We are talking about a man living among us. A humble, self-made man born among the swarm of refugee families who drifted towards the Indian mainland during the partition of Bengal. Like the others living in his colony, they had no proper food or shelter for years. But today, he is 65, with an age-old wisdom and an engaging story of struggles to narrate to the world.
Meet Dr.Tapan Kumar Ray. He was the eldest son amongst a family of five. The family migrated to the State of Orissa from East Bengal to give a fresh start to their livelihood. His kin was always in the medical field, popularly known as the Chandsi(an indigenous Ayurvedic family). Tapan’s father too carried on this family profession of Ayurvedic medicine.
They say that he was a bright child and that he was no less than a phoenix. In a dilapidated cluster of poor families, he would read for nights together, one book after other, and his mother who though, wouldn’t understand a word, sit by his side and listen to his orations. Walking, and then cycling for miles he would go to school and would return with stolen fruits or fish from the nearby pond or river which will be cooked and served to their family. There were days, perhaps years if counted all together, when they had very less or almost nothing to eat when their father didn’t find a patient to treat.
His parents sent him to stay with one of his Zamindar friends when he was in class 8 and that was where Tapan found his true self. His friend, who was born with a silver spoon, was poor in studies. Tapan would constantly help him to catch up with the class. Additionally, this wealthy chap was given ‘guitar’ tuitions. Tapan would distantly listen to these classes and admire and yearn to learn the strings. With time, he made it possible and started learning, playing and teaching the guitar. With his shows and tuitions, he managed to get a meager amount of money which he would send home or save for his expenses.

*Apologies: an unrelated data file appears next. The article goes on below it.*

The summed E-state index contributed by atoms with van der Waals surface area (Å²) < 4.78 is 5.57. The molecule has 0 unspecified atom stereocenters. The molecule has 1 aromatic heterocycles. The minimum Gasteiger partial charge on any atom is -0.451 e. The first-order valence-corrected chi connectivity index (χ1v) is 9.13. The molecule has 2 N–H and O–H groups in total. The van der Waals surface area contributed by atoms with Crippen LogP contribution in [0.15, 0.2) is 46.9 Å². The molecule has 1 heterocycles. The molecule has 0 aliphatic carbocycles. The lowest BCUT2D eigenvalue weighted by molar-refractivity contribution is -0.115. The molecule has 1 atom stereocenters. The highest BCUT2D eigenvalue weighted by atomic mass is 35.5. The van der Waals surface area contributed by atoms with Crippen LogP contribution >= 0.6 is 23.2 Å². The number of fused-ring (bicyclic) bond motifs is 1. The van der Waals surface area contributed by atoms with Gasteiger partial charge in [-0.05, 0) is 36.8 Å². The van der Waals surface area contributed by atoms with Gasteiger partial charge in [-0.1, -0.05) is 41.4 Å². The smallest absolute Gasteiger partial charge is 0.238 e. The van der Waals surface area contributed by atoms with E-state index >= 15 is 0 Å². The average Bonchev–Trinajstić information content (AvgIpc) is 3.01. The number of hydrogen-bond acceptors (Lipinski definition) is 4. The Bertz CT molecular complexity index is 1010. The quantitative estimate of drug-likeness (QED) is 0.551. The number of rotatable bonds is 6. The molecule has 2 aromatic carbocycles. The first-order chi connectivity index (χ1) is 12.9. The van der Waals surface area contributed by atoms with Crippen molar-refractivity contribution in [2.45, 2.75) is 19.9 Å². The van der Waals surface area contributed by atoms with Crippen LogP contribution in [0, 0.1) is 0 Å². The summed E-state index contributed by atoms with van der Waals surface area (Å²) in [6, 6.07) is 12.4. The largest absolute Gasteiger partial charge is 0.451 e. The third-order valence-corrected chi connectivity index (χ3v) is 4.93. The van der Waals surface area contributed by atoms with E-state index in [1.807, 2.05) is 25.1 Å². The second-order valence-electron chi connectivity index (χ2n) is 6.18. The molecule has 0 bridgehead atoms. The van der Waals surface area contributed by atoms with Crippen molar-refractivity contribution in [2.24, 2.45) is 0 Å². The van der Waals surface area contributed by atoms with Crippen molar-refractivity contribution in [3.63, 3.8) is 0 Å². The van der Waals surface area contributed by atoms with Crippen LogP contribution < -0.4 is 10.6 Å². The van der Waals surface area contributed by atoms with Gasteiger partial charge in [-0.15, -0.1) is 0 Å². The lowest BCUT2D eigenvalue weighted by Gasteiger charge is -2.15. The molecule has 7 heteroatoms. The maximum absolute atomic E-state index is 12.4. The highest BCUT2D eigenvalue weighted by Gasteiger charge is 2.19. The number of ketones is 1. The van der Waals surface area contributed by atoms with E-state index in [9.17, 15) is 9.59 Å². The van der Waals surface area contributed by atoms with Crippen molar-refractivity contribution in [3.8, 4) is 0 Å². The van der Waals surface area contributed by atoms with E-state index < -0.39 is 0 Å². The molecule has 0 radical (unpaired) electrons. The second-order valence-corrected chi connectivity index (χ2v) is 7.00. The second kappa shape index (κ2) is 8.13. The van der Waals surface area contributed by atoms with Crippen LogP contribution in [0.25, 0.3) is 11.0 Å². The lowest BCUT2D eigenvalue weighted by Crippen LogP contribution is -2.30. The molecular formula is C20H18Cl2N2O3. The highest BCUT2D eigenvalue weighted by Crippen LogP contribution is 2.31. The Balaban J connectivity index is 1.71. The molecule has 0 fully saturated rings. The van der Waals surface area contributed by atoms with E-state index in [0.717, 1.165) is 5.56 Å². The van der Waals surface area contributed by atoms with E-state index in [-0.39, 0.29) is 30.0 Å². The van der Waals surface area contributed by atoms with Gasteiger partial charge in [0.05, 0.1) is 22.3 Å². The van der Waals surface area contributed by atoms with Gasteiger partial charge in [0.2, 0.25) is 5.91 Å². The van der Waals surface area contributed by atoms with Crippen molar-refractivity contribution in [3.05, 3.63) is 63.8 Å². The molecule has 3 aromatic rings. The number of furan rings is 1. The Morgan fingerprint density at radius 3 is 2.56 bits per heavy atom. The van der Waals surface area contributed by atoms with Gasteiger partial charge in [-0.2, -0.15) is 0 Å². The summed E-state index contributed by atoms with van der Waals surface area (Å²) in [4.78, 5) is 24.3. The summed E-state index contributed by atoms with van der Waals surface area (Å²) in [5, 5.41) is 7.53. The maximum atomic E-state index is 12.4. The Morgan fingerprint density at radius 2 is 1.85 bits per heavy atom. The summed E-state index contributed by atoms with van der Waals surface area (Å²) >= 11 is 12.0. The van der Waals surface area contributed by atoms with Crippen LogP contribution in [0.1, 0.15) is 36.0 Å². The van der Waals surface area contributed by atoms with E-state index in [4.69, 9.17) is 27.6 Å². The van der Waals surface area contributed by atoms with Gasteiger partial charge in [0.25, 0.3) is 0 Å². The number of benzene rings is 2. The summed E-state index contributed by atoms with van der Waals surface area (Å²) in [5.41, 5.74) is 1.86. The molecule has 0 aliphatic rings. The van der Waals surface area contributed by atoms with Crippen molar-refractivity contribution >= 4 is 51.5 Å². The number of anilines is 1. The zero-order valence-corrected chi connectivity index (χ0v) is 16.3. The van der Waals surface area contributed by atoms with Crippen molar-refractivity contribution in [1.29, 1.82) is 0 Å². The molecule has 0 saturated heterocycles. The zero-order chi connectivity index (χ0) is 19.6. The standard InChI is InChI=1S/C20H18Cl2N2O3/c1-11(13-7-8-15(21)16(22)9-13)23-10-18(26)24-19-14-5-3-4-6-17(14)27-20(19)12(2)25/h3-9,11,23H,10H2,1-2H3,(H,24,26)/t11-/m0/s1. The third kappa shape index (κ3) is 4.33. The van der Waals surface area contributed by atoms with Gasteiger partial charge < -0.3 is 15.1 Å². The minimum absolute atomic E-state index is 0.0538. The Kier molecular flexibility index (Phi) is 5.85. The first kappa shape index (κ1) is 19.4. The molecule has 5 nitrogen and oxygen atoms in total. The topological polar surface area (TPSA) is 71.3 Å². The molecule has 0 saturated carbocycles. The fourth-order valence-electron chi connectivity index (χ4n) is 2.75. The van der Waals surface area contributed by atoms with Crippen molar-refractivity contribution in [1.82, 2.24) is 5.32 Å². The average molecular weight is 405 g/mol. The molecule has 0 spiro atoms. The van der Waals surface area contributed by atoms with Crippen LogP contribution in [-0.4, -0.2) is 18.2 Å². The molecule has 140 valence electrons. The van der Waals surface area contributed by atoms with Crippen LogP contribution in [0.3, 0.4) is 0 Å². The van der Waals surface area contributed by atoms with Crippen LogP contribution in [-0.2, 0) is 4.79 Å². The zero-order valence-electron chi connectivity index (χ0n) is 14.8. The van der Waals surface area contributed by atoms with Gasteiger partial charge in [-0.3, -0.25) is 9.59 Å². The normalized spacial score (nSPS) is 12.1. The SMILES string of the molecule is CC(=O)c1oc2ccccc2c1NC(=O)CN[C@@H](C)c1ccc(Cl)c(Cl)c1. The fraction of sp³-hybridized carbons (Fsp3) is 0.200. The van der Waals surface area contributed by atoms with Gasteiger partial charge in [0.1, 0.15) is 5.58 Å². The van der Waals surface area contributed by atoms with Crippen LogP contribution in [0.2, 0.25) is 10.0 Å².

And then one day amongst his struggles, he made it to the medical college. This was a crucial point of his life. He had to choose between his desires and livelihood. That day, his father called him to his room and told him that he is the one who would make his family proud. And after a long thought, and the mental echo of his father’s words, he decided to pursue the latter, that is to serve the mankind and treat the ailing. And that’s how his medical journey began.
His days were then filled with anatomy dissections and his evenings were spent in melodies or tuitions where he would be with his guitar. And so quite justifiably he calls ‘guitar’ his ‘first wife’!
After completing M.B.B.S., Tapan served as a periphery doctor in the remotest areas of Orissa. There, he met poverty, wilderness, tribes and of course ‘loneliness’. In these peripheral days, he understood the pain and trouble of the poor and ailing the most.
Following his short term of service, he rejoined the medical college as a student of Anaesthesia. And after two years, he became a full phased anaesthesiologist. In his years of service, Tapan has served as a Professor and H.O.D. of Anaesthesiology department in the Government Medical Colleges of Odisha.
He did try doing private practice for a while, but found it futile and chose to teach in the medical college and treat for free.
In his entire career, he never charged any patient for consultation or treatment. Today, he has taken retirement from the Government Service and works as a guest Professor for the Kalinga Insitute of Medical Sciences. Along with that, he treats innumerable patients for ‘free’ in the Hariharananda Charitable Trust Hospital at Cuttack(which provides free treatment to all its patients.)
If by now you have generated curiosity about his family life, then like all doctors and struggling men who feed their families and the needy, Tapan had to spend all his youth in medical service. He quotes that he had never dreamed of a lady love during his college days as he was aware of the difficult ground realities around him. At the age of 40, he married Miss Nilima Pandit, who is a chemistry demonstrator and an acquaintance of their common friend.
They were among those progressive couples who had an inter-caste marriage with their parent’s consent. Tapan’s broad thinking gave the liberty to Nilima to keep her surname intact i.e. she is still a ‘Pandit’ and not ‘Ray’. Today they own a farmhouse in Cuttack where they live amongst trees and pets and are blessed with a glowing 23-year-old daughter who works as a journalist in DD News.
The world indeed is in need of more ‘humans’ and doctors like him.
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